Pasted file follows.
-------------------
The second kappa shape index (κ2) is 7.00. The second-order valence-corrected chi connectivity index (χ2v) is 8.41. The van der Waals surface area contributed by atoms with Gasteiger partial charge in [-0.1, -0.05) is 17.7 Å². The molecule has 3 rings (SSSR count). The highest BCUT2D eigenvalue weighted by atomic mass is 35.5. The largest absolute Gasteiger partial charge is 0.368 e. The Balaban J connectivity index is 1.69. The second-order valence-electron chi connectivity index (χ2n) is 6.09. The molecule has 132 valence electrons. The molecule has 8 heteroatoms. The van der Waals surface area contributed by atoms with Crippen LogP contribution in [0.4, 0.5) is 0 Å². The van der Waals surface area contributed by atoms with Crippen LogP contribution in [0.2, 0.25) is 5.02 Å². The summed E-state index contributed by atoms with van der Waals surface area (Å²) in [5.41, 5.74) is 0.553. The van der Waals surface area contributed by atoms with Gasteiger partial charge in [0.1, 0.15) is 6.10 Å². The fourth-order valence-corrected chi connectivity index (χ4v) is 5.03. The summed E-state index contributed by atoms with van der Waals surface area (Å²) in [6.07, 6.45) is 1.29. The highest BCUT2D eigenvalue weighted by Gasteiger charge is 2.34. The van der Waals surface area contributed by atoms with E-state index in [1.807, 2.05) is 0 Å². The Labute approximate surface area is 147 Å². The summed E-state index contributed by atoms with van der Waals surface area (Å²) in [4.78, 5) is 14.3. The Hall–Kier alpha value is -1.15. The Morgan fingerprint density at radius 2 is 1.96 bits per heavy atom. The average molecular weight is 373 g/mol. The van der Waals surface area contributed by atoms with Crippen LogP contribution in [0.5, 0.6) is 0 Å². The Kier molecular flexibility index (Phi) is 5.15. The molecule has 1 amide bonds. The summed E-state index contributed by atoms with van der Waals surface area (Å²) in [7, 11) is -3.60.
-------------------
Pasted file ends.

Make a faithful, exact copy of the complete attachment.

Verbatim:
The second kappa shape index (κ2) is 7.00. The second-order valence-corrected chi connectivity index (χ2v) is 8.41. The van der Waals surface area contributed by atoms with Gasteiger partial charge in [-0.1, -0.05) is 17.7 Å². The molecule has 3 rings (SSSR count). The highest BCUT2D eigenvalue weighted by atomic mass is 35.5. The largest absolute Gasteiger partial charge is 0.368 e. The Balaban J connectivity index is 1.69. The second-order valence-electron chi connectivity index (χ2n) is 6.09. The molecule has 132 valence electrons. The molecule has 8 heteroatoms. The van der Waals surface area contributed by atoms with Crippen LogP contribution in [0.4, 0.5) is 0 Å². The van der Waals surface area contributed by atoms with Crippen LogP contribution in [0.2, 0.25) is 5.02 Å². The summed E-state index contributed by atoms with van der Waals surface area (Å²) in [5.41, 5.74) is 0.553. The van der Waals surface area contributed by atoms with Gasteiger partial charge in [0.1, 0.15) is 6.10 Å². The fourth-order valence-corrected chi connectivity index (χ4v) is 5.03. The summed E-state index contributed by atoms with van der Waals surface area (Å²) in [6.07, 6.45) is 1.29. The highest BCUT2D eigenvalue weighted by Gasteiger charge is 2.34. The van der Waals surface area contributed by atoms with E-state index in [1.807, 2.05) is 0 Å². The Labute approximate surface area is 147 Å². The summed E-state index contributed by atoms with van der Waals surface area (Å²) in [4.78, 5) is 14.3. The Hall–Kier alpha value is -1.15. The Morgan fingerprint density at radius 2 is 1.96 bits per heavy atom. The average molecular weight is 373 g/mol. The van der Waals surface area contributed by atoms with Crippen LogP contribution in [0.5, 0.6) is 0 Å². The Kier molecular flexibility index (Phi) is 5.15. The molecule has 1 amide bonds. The summed E-state index contributed by atoms with van der Waals surface area (Å²) in [7, 11) is -3.60.